After all, Americans shouldn’t have to worry about untreated sickness and premature death for lack of help under the illusion that the United States can’t afford to aid people in their hour of need: Not when Wall Street sank the economy with a $7 trillion loss in American housing, not when the basic U.S. military budget will rise to $525 billion next year, recently expressed by the administration as a cut—but only in future projected growth. That’s the basic military budget – not counting war spending – more than the next five nations combined in military spending.
The reporters failed to follow their analysis through to the most important fact underlying the issue of growing (and wasteful and ineffective) government spending on Medicare: Nowhere did they query Americans on what they understand about why the United States spends twice as much on health care than any other advanced economy and with worse health and lower longevity than those other nations.
The U.S. now ranks 37th in the World Health Organization’s ranking of nation’s according to their health outcomes.
The Times reporters and pollsters gauged how willing people are either to cut Medicare or raise taxes to support it; their entire focus was within the federal budget. Yet cutting Medicare will merely slow inflation in U.S. health expenditures somewhat, unless the country begins to vigorously follow the example of the rest of the world and control costs.
Economist Dean Baker of the Center for Economic and Policy Research blogged about the Times article, noting, “If U.S. health care costs were in line with costs in other countries, then the country would be looking at long-term surpluses, not deficits.” Baker also notes that the Times reporters missed CBO calculations showing that if it weren’t for the recession, the U.S. would be facing “very small deficits” overall.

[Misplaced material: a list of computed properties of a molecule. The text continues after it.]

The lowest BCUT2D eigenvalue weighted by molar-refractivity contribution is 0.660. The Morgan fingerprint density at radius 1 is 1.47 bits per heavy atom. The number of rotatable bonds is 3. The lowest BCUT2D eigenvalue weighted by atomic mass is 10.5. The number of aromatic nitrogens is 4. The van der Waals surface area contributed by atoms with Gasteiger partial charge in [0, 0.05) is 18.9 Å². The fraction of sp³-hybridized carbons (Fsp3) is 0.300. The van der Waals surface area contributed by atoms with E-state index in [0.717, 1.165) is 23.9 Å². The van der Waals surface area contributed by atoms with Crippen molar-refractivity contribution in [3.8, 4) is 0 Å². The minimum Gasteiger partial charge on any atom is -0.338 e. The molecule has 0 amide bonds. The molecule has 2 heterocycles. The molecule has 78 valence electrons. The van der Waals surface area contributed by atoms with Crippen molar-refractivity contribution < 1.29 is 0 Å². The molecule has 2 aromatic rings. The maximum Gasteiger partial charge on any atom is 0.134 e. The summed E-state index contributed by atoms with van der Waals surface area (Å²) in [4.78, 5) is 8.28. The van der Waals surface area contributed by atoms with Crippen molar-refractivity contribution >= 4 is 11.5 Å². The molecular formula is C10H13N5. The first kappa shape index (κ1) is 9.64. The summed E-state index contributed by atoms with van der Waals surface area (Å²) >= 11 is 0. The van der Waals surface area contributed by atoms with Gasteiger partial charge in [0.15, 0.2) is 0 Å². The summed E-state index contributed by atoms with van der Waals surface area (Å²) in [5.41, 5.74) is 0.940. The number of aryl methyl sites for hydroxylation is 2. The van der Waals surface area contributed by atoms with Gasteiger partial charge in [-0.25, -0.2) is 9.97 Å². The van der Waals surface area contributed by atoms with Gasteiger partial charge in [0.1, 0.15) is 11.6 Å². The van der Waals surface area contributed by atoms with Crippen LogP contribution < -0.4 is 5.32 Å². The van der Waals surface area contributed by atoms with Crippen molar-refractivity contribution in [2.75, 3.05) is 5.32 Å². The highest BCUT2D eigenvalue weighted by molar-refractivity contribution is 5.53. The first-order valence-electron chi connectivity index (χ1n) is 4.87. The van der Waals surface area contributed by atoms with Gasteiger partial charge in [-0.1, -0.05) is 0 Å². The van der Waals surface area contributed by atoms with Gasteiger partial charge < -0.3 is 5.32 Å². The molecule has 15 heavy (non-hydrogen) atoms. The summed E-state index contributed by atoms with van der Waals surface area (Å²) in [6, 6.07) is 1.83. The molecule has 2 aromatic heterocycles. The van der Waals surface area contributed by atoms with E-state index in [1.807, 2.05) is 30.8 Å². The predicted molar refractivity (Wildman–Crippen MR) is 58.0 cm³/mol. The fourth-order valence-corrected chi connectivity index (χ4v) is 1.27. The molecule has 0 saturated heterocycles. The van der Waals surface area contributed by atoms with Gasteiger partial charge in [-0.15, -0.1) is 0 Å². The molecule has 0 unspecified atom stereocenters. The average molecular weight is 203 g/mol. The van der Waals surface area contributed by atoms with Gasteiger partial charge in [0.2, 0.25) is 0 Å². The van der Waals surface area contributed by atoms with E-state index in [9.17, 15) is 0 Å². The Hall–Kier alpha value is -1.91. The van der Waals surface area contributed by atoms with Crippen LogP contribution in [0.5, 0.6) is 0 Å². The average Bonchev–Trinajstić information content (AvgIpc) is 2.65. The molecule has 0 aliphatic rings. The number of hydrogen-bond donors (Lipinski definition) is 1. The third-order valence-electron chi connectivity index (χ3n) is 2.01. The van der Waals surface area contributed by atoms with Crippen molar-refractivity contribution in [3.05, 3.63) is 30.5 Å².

That Medicare spending will rise--and rise again--despite the health care reform is not a sign that America can only afford so much care. It is a sign that any tradeoff between costs and care is a false choice.
Without fundamental changes, cuts to Medicare will not stop its costs from eventually rising beyond reason. And it won’t cease harming individuals and families deterred by costs from seeking needed care—at least until illness becomes acute and more expensive for everyone. This, simply and flatly, is the principal issue relating to why health care is draining away our nation’s strength, not the cost-benefit analysis of one or two federal programs.
In the end, the Times article merely reflects the federal-budget obsession of political leaders on both sides of the aisle.
On Monday, for instance, President Obama proposed a budget that, while purporting to offer a balance of cuts and taxes, will leave millions of Americans straining even more. The White House budget would not only reduce funding for the Centers for Disease Control and Prevention and eliminate $4 billion over the next decade from prevention programs under the Affordable Care Act; it would shift more Medicare costs to seniors through higher premiums and co-payments.
The president is recommending cuts in the federal share of Medicare spending in the guise of more “means testing,” charging more for seniors considered rich enough to pay more.
“The truth is,” said Max Richtman, president and CEO of the National Committee to Preserve Social Security and Medicare, “the middle-class will take this hit too. Medicare has already been means tested since 2007 and the number of beneficiaries subject to higher premiums is already increasing.”
Back in Chisago County these and other false economies—penny wise and billions foolish—will continue to devalue Garrison Keillor’s proud Minnesota. All women won’t be as strong; the men less good looking than haggard; and the children, not nearly above average.